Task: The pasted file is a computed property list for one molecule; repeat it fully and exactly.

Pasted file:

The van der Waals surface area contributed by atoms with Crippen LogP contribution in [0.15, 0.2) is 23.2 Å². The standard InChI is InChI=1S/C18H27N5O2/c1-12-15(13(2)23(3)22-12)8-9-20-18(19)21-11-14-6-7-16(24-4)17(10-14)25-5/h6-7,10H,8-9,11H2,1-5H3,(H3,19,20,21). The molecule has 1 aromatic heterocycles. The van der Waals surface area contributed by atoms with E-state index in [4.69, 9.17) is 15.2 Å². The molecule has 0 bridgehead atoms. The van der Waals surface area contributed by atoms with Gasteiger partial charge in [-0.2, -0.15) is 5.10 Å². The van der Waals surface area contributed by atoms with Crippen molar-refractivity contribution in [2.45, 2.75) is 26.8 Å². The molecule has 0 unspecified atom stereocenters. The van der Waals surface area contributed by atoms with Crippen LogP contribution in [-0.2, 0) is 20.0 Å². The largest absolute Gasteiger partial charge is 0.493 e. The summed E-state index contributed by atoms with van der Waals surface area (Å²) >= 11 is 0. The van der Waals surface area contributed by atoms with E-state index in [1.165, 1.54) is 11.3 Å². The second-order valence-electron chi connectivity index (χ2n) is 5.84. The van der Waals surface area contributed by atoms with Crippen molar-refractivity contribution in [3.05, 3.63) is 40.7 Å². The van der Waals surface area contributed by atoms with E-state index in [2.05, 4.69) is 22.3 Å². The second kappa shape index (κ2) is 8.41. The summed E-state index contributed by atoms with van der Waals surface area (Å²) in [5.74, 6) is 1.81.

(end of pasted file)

The van der Waals surface area contributed by atoms with Crippen LogP contribution in [0.15, 0.2) is 23.2 Å². The standard InChI is InChI=1S/C18H27N5O2/c1-12-15(13(2)23(3)22-12)8-9-20-18(19)21-11-14-6-7-16(24-4)17(10-14)25-5/h6-7,10H,8-9,11H2,1-5H3,(H3,19,20,21). The molecule has 1 aromatic heterocycles. The van der Waals surface area contributed by atoms with E-state index in [4.69, 9.17) is 15.2 Å². The molecule has 0 bridgehead atoms. The van der Waals surface area contributed by atoms with Gasteiger partial charge in [-0.2, -0.15) is 5.10 Å². The van der Waals surface area contributed by atoms with Crippen molar-refractivity contribution in [2.45, 2.75) is 26.8 Å². The molecule has 0 unspecified atom stereocenters. The van der Waals surface area contributed by atoms with Crippen LogP contribution in [-0.2, 0) is 20.0 Å². The largest absolute Gasteiger partial charge is 0.493 e. The summed E-state index contributed by atoms with van der Waals surface area (Å²) >= 11 is 0. The van der Waals surface area contributed by atoms with E-state index in [1.165, 1.54) is 11.3 Å². The second-order valence-electron chi connectivity index (χ2n) is 5.84. The van der Waals surface area contributed by atoms with Crippen molar-refractivity contribution in [3.05, 3.63) is 40.7 Å². The van der Waals surface area contributed by atoms with E-state index in [2.05, 4.69) is 22.3 Å². The second kappa shape index (κ2) is 8.41. The summed E-state index contributed by atoms with van der Waals surface area (Å²) in [5.74, 6) is 1.81.